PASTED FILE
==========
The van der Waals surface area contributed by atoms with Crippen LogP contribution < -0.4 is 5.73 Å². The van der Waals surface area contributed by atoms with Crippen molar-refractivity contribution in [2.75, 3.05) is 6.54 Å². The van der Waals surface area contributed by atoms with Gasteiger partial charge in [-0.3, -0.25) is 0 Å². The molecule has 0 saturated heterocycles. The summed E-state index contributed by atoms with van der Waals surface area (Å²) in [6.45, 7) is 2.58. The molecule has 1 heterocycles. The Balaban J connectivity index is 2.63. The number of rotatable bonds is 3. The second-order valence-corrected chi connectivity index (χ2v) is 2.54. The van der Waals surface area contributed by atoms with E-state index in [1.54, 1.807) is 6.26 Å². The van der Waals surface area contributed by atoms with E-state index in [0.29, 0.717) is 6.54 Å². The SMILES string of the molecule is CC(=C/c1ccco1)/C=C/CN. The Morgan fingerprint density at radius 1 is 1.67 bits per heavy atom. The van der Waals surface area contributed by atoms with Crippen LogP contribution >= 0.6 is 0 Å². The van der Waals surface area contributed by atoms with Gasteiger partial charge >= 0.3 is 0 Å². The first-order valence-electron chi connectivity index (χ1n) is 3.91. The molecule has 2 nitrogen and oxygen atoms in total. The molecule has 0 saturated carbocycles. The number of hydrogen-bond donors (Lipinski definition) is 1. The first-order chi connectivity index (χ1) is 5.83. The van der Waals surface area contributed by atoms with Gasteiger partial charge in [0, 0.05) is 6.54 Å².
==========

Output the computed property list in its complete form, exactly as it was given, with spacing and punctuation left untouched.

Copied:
The van der Waals surface area contributed by atoms with Crippen LogP contribution < -0.4 is 5.73 Å². The van der Waals surface area contributed by atoms with Crippen molar-refractivity contribution in [2.75, 3.05) is 6.54 Å². The van der Waals surface area contributed by atoms with Gasteiger partial charge in [-0.3, -0.25) is 0 Å². The molecule has 0 saturated heterocycles. The summed E-state index contributed by atoms with van der Waals surface area (Å²) in [6.45, 7) is 2.58. The molecule has 1 heterocycles. The Balaban J connectivity index is 2.63. The number of rotatable bonds is 3. The second-order valence-corrected chi connectivity index (χ2v) is 2.54. The van der Waals surface area contributed by atoms with E-state index in [1.54, 1.807) is 6.26 Å². The van der Waals surface area contributed by atoms with E-state index in [0.29, 0.717) is 6.54 Å². The SMILES string of the molecule is CC(=C/c1ccco1)/C=C/CN. The Morgan fingerprint density at radius 1 is 1.67 bits per heavy atom. The van der Waals surface area contributed by atoms with Crippen LogP contribution >= 0.6 is 0 Å². The van der Waals surface area contributed by atoms with Gasteiger partial charge >= 0.3 is 0 Å². The first-order valence-electron chi connectivity index (χ1n) is 3.91. The molecule has 2 nitrogen and oxygen atoms in total. The molecule has 0 saturated carbocycles. The number of hydrogen-bond donors (Lipinski definition) is 1. The first-order chi connectivity index (χ1) is 5.83. The van der Waals surface area contributed by atoms with Gasteiger partial charge in [0, 0.05) is 6.54 Å².